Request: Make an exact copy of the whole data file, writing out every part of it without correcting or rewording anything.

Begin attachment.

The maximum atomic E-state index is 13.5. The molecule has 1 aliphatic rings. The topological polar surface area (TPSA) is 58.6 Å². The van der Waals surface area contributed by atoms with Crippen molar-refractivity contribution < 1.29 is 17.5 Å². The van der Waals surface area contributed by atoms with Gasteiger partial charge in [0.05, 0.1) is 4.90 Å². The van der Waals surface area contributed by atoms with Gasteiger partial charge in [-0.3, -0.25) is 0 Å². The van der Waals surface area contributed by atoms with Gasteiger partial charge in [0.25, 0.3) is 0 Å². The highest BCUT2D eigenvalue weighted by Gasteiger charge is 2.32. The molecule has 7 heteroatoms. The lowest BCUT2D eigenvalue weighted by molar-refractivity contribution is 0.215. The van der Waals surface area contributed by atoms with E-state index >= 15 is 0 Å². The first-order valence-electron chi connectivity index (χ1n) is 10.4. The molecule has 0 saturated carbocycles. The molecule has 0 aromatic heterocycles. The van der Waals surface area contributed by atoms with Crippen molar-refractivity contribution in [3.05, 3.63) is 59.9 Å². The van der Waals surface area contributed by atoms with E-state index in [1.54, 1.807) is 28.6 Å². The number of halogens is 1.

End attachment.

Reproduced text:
The maximum atomic E-state index is 13.5. The molecule has 1 aliphatic rings. The topological polar surface area (TPSA) is 58.6 Å². The van der Waals surface area contributed by atoms with Crippen molar-refractivity contribution < 1.29 is 17.5 Å². The van der Waals surface area contributed by atoms with Gasteiger partial charge in [0.05, 0.1) is 4.90 Å². The van der Waals surface area contributed by atoms with Gasteiger partial charge in [-0.3, -0.25) is 0 Å². The van der Waals surface area contributed by atoms with Gasteiger partial charge in [0.25, 0.3) is 0 Å². The highest BCUT2D eigenvalue weighted by Gasteiger charge is 2.32. The molecule has 7 heteroatoms. The lowest BCUT2D eigenvalue weighted by molar-refractivity contribution is 0.215. The van der Waals surface area contributed by atoms with E-state index >= 15 is 0 Å². The first-order valence-electron chi connectivity index (χ1n) is 10.4. The molecule has 0 saturated carbocycles. The molecule has 0 aromatic heterocycles. The van der Waals surface area contributed by atoms with Crippen molar-refractivity contribution in [3.05, 3.63) is 59.9 Å². The van der Waals surface area contributed by atoms with E-state index in [1.54, 1.807) is 28.6 Å². The number of halogens is 1.